The real estate profession is constantly changing and, as mentioned above, the best real estate professionals stay abreast of those changes by continuing their education. Some go beyond the required minimum requirements. Many agents acquire “professional designations” that show they took additional specialized courses.
Open houses can and do sell homes, but usually not your home. Only a small fraction of the homes held open are sold as a direct result of the open house. More often, “open houses” are a way that real estate agents “prospect” for potential clients. If they develop a rapport with those visitors to your open house, they can find out about their housing needs and sell them the home that most closely matches those needs. Meanwhile, the person who eventually buys your home may be visiting someone else’s open house.
Good agents know better than to pin all their selling efforts on an open house. They use their time in more effective marketing methods. The most effective marketing is not directly available to the public, but to other agents. By getting other agents interested in your home, your listing agent multiplies your sales force beyond just one individual. This is a major advantage to selling a house through an agent versus selling “By-Owner.”
Knowledge of the local market isn’t only acquired by living in the immediate neighborhood. Sure, your agent should have intimate knowledge of recent sales, models, schools, businesses, and so on, but that is easily achieved through extensive research. Convenience shouldn’t be the primary reason for choosing an agent.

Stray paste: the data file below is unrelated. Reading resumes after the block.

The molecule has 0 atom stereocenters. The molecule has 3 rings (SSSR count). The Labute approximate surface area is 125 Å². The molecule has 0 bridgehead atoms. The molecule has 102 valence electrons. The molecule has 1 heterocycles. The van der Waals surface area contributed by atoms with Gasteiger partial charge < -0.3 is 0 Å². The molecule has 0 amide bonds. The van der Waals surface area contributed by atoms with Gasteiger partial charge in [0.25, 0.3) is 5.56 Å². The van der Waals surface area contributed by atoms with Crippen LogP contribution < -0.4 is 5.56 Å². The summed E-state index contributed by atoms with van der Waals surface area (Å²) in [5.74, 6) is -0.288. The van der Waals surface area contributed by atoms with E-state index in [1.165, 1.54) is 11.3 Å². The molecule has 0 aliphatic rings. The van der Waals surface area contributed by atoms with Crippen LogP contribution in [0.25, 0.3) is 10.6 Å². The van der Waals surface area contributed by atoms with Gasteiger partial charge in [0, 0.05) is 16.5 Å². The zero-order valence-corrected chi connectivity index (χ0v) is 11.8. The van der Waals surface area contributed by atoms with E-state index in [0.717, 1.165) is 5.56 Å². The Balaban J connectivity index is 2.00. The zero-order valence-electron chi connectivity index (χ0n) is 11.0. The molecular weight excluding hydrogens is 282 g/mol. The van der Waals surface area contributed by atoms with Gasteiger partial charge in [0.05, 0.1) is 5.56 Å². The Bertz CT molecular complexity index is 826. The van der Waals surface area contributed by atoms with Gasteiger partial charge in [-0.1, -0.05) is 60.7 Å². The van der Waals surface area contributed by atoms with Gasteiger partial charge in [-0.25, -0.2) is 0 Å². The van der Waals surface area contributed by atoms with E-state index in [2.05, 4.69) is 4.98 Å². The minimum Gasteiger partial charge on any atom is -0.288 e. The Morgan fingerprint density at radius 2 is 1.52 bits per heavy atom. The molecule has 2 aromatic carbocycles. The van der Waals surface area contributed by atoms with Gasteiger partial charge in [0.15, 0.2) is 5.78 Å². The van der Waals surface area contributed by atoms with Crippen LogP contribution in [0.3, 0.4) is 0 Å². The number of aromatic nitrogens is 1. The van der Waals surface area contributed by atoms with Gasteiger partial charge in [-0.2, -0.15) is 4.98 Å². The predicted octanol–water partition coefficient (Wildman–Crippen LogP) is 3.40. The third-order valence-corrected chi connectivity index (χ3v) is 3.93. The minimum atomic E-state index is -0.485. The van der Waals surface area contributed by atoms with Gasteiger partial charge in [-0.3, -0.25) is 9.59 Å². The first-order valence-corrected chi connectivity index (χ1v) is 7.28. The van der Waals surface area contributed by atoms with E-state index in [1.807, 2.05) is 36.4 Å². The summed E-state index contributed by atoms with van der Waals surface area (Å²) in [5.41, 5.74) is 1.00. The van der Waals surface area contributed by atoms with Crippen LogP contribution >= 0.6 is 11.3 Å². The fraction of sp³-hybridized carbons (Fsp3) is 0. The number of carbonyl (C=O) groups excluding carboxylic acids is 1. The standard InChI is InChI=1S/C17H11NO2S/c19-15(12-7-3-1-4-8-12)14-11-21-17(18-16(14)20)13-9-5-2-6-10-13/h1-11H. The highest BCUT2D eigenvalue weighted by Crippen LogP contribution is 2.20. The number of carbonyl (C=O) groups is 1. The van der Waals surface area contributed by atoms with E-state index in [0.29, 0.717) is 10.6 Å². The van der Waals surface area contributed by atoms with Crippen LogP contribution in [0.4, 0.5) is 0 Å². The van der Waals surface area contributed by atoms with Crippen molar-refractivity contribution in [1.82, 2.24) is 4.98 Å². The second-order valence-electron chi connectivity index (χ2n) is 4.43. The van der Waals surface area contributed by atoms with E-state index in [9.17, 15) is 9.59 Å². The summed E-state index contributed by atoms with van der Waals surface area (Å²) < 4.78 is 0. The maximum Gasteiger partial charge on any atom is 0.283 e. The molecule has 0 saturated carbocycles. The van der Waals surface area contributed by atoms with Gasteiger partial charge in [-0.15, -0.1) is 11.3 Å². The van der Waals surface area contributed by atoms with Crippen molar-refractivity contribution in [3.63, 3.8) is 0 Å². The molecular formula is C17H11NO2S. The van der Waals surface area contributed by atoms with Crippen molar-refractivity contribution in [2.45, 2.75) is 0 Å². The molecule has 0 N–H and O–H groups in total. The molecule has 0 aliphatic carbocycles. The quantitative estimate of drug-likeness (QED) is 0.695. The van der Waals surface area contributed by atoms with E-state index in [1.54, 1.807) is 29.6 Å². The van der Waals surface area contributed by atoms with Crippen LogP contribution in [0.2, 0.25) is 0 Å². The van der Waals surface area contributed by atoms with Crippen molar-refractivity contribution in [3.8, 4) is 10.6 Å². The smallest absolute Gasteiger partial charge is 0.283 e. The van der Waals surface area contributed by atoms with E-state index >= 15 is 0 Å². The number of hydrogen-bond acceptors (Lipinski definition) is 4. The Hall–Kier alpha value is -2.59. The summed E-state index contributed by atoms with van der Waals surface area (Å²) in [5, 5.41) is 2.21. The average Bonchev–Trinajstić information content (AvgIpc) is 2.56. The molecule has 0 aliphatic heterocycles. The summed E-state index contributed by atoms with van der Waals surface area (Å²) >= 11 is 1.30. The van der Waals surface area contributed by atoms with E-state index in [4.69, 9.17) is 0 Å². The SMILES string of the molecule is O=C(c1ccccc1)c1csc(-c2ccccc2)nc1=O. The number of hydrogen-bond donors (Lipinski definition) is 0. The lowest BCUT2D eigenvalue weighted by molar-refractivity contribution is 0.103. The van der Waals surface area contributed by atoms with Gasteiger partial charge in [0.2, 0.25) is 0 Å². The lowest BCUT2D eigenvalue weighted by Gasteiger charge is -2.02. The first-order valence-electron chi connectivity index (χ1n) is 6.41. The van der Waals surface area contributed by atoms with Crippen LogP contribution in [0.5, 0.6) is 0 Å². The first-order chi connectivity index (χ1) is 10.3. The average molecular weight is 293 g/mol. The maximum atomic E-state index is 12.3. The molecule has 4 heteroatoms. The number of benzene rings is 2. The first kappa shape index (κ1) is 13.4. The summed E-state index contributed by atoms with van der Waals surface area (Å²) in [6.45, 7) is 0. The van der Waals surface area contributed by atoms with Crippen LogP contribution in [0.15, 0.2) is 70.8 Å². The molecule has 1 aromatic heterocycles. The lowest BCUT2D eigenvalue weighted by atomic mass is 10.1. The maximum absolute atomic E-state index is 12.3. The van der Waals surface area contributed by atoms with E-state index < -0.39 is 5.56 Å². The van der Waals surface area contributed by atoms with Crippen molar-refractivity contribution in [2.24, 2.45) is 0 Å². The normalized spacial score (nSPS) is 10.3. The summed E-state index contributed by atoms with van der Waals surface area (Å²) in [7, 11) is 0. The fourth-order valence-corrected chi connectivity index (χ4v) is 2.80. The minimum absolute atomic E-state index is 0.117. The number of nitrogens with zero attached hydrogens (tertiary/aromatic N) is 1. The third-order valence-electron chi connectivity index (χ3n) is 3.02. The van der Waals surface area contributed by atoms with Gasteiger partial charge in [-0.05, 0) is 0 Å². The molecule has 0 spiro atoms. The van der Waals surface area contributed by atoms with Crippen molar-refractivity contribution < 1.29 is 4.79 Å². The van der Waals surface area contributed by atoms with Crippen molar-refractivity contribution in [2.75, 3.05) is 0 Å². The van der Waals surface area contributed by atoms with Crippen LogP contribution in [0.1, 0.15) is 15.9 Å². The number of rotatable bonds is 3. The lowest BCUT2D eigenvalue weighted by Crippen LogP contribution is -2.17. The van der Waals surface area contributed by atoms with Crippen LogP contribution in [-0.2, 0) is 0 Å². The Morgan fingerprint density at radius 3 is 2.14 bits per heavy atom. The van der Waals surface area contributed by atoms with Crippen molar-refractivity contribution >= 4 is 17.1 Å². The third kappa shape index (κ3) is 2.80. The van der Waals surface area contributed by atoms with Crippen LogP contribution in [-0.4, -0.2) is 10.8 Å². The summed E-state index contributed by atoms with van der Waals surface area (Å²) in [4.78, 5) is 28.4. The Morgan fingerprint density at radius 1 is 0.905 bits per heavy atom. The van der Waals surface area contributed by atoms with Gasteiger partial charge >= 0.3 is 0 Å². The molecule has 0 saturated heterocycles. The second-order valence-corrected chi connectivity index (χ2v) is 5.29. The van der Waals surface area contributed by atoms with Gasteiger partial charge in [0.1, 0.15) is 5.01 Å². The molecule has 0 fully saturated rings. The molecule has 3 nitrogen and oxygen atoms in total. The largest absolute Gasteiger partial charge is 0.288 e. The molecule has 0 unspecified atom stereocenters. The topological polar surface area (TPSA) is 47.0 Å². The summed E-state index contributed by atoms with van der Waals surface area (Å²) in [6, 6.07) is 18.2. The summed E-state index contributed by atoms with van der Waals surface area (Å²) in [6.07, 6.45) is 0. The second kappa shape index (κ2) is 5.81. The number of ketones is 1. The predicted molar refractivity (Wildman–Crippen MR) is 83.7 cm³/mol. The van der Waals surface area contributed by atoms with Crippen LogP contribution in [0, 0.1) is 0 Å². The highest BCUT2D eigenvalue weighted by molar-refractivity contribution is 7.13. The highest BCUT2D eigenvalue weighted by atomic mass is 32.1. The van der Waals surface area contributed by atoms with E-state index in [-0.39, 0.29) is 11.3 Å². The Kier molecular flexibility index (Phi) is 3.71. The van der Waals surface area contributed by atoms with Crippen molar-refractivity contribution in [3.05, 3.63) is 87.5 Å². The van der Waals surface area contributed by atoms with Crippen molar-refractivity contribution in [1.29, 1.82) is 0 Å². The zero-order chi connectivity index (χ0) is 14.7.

That should only be the beginning. What is more valuable -- an agent who listed 32 homes and sold 25 – or an agent who listed twelve homes and sold all twelve? So you need to ask some questions. How many of their listings did not sell? How many were reduced over and over before they sold? How long were the houses on the market? How smoothly was the process handled? How accessible was the agent when there were questions or problems?
Quantity is important, but only if all of the quality questions have been answered satisfactorily.
The best agent is the one who will do the most effective job of marketing the property, negotiating the most favorable terms and conditions, and communicating with the seller to make the process as smooth as possible.
That agent sold 25 homes last year. Congratulations to him or her. However, consider this. An agent that sold a large volume the previous year is very busy. Do you really think that that particular agent is going to have time to give your listing the attention it deserves? They focus on quantity. An agent that may not have a lot of sales for the record, could be someone just getting started, or someone that is happy selling a fewer number of properties. These agents may have the time, the enthusiasm, and effort it takes to focus on YOU and YOUR PROPERTY to get it sold, rather than being just another number on their listing charts.
Author co-credit to: Crissie Cudd, at WCI Realty in